The website is changing – We are trialling new pages and would like to hear your feedback. Find out more
Menu
Close
Cymraeg

Amgueddfa Cymru — National Museum Wales

Home

Get ready to count...

Hywel Couch, 24 January 2011

Do you enjoy watching birds in your garden? Do you have a favourite place to go to watch birds? This coming weekend (29th and 30th January) is the RSPB's Big Garden Birdwatch, an annual survey of the nations birds.

All it takes is an hour of your time to record which birds visit your garden or local park. For a list of local parks in Cardiff, click here.

You could even visit us here at St Fagans museum to record which birds you see from our bird hide. Wherever you choose to go, make sure you wrap up warm, it can be very cold work!

Registration is free and all the information you need is available from the RSPB's website: www.rspb.org.uk/birdwatch 

What will you see??

Greater Spotted Woodpecker feeding on our peanut feeder outside the bird hide.
Male Chaffinch enjoying some seeds.

Floods!

Gareth Bonello, 13 January 2011

First it was the snow and now it's the rain! The Ely burst its banks at St Fagans today and rose pretty high. A mere trickle compared to what's happening over in queensland though... You can help victims of the floods in Australia here
The road on entering the site...

The icy touch of winter

Gareth Bonello, 7 December 2010

Just thought I'd pop quick post up here with some photos of the cold weather at St Fagans. It's very cold but very pretty at the same time - especially at dawn and sunset (which you've probably noticed are only 5 minutes apart now).

If you feel like coming to the Christmas Nights this week please bring warm clothes and a torch. There's loads to see and do but it's not going to be warm! We'll be showing you how to make your own Christmas decorations using just newspapers, scissors, glue and the mystifying magic known as 'arts & crafts'.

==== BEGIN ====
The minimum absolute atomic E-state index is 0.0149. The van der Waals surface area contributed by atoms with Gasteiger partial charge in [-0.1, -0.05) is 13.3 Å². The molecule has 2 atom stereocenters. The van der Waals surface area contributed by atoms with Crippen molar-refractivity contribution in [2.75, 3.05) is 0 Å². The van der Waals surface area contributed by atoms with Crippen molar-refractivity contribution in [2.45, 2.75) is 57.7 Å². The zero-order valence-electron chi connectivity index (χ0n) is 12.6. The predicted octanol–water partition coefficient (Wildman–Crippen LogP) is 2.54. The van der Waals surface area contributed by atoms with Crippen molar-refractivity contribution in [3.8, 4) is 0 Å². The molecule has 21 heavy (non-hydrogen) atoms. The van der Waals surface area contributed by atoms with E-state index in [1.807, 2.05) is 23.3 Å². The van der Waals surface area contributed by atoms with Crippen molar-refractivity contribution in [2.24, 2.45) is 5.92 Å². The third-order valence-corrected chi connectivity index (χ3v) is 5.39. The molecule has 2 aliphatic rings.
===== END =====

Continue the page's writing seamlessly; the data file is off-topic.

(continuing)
Also, please feed the birds as they are cold. Look at that poor Robin. Freezing.

Frosty female blackbird
Frosty trees
Frosty Robin

Visitors to the bird hide

Hywel Couch, 23 November 2010

As the woodland birds get used to the new surroundings, the feeders outside the bird hide have been getting busier and busier. At times the feeders are covered in assorted tits, with the occasional nuthatch, chaffinch and robin to keep them company. Every once in a while a greater spotted woodpecker has been appearing too, forcing the smaller birds to hide for a short time.

The hide is very close to being ready to open to the public, still on schedule to be open before the end of this month. If you are thinking of visiting, remember to wrap up nice and warm, it can get quite cold in there at times. Even better, bring along a nice flask of tea!

The hide is a great place to get some great pictures of wildlife, here are some that we have taken of birds we have caught feeding outside the bird hide.

 

Greater Spotted Woodpecker feeding on our peanut feeder outside the bird hide.
A Great Tit and a Blue Tit feeding together.
Male Chaffinch enjoying some seeds.
Female Chaffinch feeding. Note the difference in colour to the male.
A Coaltit enjoying some lunch.

Developments in the Woodlands!

Hywel Couch, 3 November 2010

This is my first blog since being appointed Exploring Nature Facilitator here at St Fagans museum. The purpose of my job is to try and encourage visitors to take notice of the wealth of nature and animals living within the museum. 

As part of this project, there have recently been some developments in woodlands at St Fagans, near the woodlands walk. Alongside one of the information panels, we have had a bird sound winder installed! By simply selecting the bird you want and winding the arm you can now listen to the songs and calls of 8 of our woodland birds! It’s a great way to get to know the different bird songs!

We have also recently had a bird hide installed in the woods. This is a great place to come and relax while watching some of our birds feeding at the feeding station. So far we have noted at least 9 different species visiting the feeders, from assorted tits to a greater spotted woodpecker. Of course, being in the woodlands we also get the occasional squirrel visiting too.

The bird hide should be open to the public soon, hopefully before the end of the month! It really is a lovely place to come with a thermos of hot tea and relax. We are currently working on some information panels which will hope to have up ready for early spring.

If you have any suggestions about how we should use the bird hide or even a name for it, please let me know by commenting. Keep an eye on this blog for information on forthcoming nature events and activities. 

The project is funded by Biffaward though the Landfill Communities Fund and by Legal and General.

Bird Hide
Bird sound winder.
Bird feeding at feeding station.
View from inside the hide.